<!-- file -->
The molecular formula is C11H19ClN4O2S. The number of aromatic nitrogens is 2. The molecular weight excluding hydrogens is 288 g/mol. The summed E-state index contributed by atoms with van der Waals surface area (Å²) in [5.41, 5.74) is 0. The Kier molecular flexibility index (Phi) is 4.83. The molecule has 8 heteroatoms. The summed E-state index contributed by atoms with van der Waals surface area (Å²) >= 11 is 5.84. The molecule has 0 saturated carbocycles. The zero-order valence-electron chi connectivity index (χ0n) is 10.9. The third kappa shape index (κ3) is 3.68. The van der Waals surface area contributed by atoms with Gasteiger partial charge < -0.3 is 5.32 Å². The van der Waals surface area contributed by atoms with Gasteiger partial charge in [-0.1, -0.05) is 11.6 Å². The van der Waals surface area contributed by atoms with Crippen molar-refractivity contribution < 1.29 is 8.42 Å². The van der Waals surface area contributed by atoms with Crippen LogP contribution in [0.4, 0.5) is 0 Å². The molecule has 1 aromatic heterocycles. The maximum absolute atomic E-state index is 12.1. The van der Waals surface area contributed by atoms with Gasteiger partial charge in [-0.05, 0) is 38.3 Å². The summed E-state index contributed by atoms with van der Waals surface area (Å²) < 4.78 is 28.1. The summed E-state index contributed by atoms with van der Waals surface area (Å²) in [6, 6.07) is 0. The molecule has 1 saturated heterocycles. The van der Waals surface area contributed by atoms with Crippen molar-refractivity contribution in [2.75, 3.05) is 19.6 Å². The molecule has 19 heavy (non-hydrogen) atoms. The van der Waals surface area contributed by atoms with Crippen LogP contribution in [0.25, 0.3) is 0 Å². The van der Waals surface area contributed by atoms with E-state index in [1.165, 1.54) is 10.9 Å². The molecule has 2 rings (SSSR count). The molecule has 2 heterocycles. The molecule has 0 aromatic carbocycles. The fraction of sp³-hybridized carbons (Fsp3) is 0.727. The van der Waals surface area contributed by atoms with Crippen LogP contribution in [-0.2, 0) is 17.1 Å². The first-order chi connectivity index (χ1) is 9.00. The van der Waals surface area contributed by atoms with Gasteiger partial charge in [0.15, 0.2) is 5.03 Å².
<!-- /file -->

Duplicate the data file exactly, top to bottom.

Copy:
The molecular formula is C11H19ClN4O2S. The number of aromatic nitrogens is 2. The molecular weight excluding hydrogens is 288 g/mol. The summed E-state index contributed by atoms with van der Waals surface area (Å²) in [5.41, 5.74) is 0. The Kier molecular flexibility index (Phi) is 4.83. The molecule has 8 heteroatoms. The summed E-state index contributed by atoms with van der Waals surface area (Å²) >= 11 is 5.84. The molecule has 0 saturated carbocycles. The zero-order valence-electron chi connectivity index (χ0n) is 10.9. The third kappa shape index (κ3) is 3.68. The van der Waals surface area contributed by atoms with Gasteiger partial charge < -0.3 is 5.32 Å². The van der Waals surface area contributed by atoms with Gasteiger partial charge in [-0.1, -0.05) is 11.6 Å². The van der Waals surface area contributed by atoms with Crippen molar-refractivity contribution < 1.29 is 8.42 Å². The van der Waals surface area contributed by atoms with Crippen LogP contribution in [0.4, 0.5) is 0 Å². The molecule has 1 aromatic heterocycles. The maximum absolute atomic E-state index is 12.1. The van der Waals surface area contributed by atoms with Gasteiger partial charge in [-0.05, 0) is 38.3 Å². The summed E-state index contributed by atoms with van der Waals surface area (Å²) < 4.78 is 28.1. The summed E-state index contributed by atoms with van der Waals surface area (Å²) in [6, 6.07) is 0. The molecule has 1 saturated heterocycles. The van der Waals surface area contributed by atoms with Crippen molar-refractivity contribution in [2.75, 3.05) is 19.6 Å². The molecule has 19 heavy (non-hydrogen) atoms. The van der Waals surface area contributed by atoms with Crippen LogP contribution in [0.25, 0.3) is 0 Å². The van der Waals surface area contributed by atoms with E-state index in [1.165, 1.54) is 10.9 Å². The molecule has 2 rings (SSSR count). The molecule has 2 heterocycles. The molecule has 0 aromatic carbocycles. The fraction of sp³-hybridized carbons (Fsp3) is 0.727. The van der Waals surface area contributed by atoms with Crippen LogP contribution in [-0.2, 0) is 17.1 Å². The first-order chi connectivity index (χ1) is 9.00. The van der Waals surface area contributed by atoms with Gasteiger partial charge in [0.15, 0.2) is 5.03 Å².